October 22, 2020
The calendar reads September 25.  RBG lies in state.  Somber men, and women dressed in black with tears tracing mascara lines across powdered cheekbones linger around her dark coffin, all seeking some closure for the loss of this diminutive intellectual giant, gone now, never to be forgotten, who left us with this coda, first popularized by another woman of history—“women’s rights are human rights.”

RBG’s long goodbye and its inevitable denouement is just one final twitch of history in this dismal year of our lord which has passed at snail’s pace yet as a whirlwind, darting here, dashing there, leaving chaos and scars in the wake of its twenty-four hour crisis cycle.  It will soon be over.  Six weeks, give or take, until early November, and the planet may begin to brighten in anticipation of a recovery during the following year.

The calendar reads September 25.  Drought lies heavily upon the sere brown hillsides of southern Arizona.  I am with my cameras and a friend looking for birds.  It is post-breeding season now, and Arizona’s “second summer,” regionally referred to as the monsoon, has failed to materialize.  Typically at this season we find birds where we find water.  We find no water except in the few fishing lakes.  We see few birds.

Migration is winding down, southbound birds no longer in abundance.  A late Wilson’s Warbler, an adult male with crisp black cap shoots up from a weed patch into a trailside cottonwood.  My friend laughs with delight.  This delight he finds in all things natural is the main reason he is along on this trip, and on many of my outings.  He is not a birder per se, but he enjoys the birds and is filled with almost child-like wonderment at the sights and sounds, the feel, of desert and woods, the perfect companion for divisive times marked by anger and cynicism, two qualities foreign to his nature.

Even on long drives we never discuss politics, but we will talk about the planet and we have plenty of laughs about the inanities of human nature.  In a very real sense this friend is a hero to me because of his even temperament and his ability, gleaned from many adventures together, to understand me so well he anticipates my moods.  He brings light to my darkness and lifts me up when I am trending downwards.

We hear the whisk of wind in wings moments before we see the shadow’s shape.  A raven passes overhead, low and from behind, catches a thermal rising from the canyon below, and ascends its spiral staircase.  Far ahead, almost to the horizon where canyon wall touches sky, there is a sentinel snag bearing barren, leafless branches.  A form detaches itself, the form becomes a raptor, the raptor, on long, narrow, pointed wings, eschews any thermals and rises straight up, into the blue.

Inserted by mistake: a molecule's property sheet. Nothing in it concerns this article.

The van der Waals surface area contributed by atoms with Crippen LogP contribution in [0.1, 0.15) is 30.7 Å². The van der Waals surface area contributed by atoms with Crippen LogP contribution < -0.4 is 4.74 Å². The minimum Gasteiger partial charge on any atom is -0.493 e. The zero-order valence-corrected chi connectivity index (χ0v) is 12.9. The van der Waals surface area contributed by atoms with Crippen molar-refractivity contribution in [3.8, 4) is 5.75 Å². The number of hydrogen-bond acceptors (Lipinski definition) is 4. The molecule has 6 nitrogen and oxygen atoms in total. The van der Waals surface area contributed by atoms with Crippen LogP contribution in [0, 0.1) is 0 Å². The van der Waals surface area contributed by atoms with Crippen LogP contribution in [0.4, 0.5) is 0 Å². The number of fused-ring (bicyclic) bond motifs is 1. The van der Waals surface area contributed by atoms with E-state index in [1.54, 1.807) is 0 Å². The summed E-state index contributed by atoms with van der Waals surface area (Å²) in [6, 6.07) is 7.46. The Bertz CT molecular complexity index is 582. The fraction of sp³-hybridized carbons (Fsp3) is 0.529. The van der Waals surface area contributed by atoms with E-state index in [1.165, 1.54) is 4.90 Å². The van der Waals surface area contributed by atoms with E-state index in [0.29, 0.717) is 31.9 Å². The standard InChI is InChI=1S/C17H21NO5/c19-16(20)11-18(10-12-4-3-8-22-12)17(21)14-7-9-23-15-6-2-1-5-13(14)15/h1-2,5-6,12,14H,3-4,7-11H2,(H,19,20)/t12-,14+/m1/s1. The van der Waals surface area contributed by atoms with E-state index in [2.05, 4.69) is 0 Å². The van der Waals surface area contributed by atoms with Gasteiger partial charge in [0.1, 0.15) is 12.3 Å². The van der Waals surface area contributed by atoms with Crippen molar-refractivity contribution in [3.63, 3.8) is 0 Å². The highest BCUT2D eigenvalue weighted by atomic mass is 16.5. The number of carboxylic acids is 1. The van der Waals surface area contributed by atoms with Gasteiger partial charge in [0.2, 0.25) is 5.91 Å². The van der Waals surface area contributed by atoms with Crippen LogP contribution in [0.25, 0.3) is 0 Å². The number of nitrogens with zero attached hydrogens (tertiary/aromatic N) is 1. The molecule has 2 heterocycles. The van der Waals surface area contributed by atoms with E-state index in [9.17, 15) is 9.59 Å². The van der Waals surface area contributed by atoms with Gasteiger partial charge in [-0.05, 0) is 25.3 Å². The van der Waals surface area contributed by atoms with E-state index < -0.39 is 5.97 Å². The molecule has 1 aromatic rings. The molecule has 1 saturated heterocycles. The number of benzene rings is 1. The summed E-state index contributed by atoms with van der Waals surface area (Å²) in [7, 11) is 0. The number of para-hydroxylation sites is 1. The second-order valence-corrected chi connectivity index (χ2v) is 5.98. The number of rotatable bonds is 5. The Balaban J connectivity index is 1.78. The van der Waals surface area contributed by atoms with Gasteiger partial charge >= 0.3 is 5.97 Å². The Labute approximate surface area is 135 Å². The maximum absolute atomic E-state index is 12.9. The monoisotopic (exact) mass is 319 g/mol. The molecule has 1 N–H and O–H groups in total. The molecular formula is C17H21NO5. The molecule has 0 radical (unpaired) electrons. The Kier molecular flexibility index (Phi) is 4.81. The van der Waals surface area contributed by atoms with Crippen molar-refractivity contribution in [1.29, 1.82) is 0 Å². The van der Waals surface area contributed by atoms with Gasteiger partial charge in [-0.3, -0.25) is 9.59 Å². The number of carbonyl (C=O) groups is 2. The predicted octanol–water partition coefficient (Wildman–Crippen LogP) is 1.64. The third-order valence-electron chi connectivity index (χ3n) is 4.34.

I point and glance at my friend.  He smiles broadly.  The distance is too great to be sure, but I suspect the raptor is a White-tailed Kite as we have seen that species here in the past.  We watch the scene unfold, assuming the kite’s intention is to harass the raven, now almost to the top of the canyon.  The raven, perhaps assuming the same thing, veers off over the tablelands to the south, but the kite continues gaining altitude, stalls briefly, then suddenly stoops dramatically, down, out of sight in a heartbeat, on something it has seen in the canyon.

It is over.  We cannot see into the canyon depths and will probably never know the outcome.  I shrug.  My companion whoops, and reminds me we have just witnessed a spectacular natural event which, after all, was the point of our trip, any trip.  I smile, knowing he is right, knowing he has just confirmed why I love having him along.  Then we see the raptor again, coming up fast, coming over the canyon wall, coming toward us.  There is nothing in its talons or its beak.  And it is not a kite!

Much closer now, we see the pointed wings are falcon wings.  Rowing the air.  The black axillars say Prairie Falcon.  Closer still, the thin dark moustachial line like mascara running down its cheeks.  Now we are both whooping as I raise the camera.  I hesitate to traffic in omens, but I do know a screech-owl, a lifer for her, visited my dying mother’s window sill in the days before her death.  Clearing the wall, rising, above us now, still rising, the falcon catches the updraft, and disappears into the ether.  Now it is over.

November 3.  I embrace its coming with anticipation.  America will rise again from these ashes, from the residue of this dark year, from this deep canyon into which we were plunged these four long years ago.  RBG’s life will not have been in vain.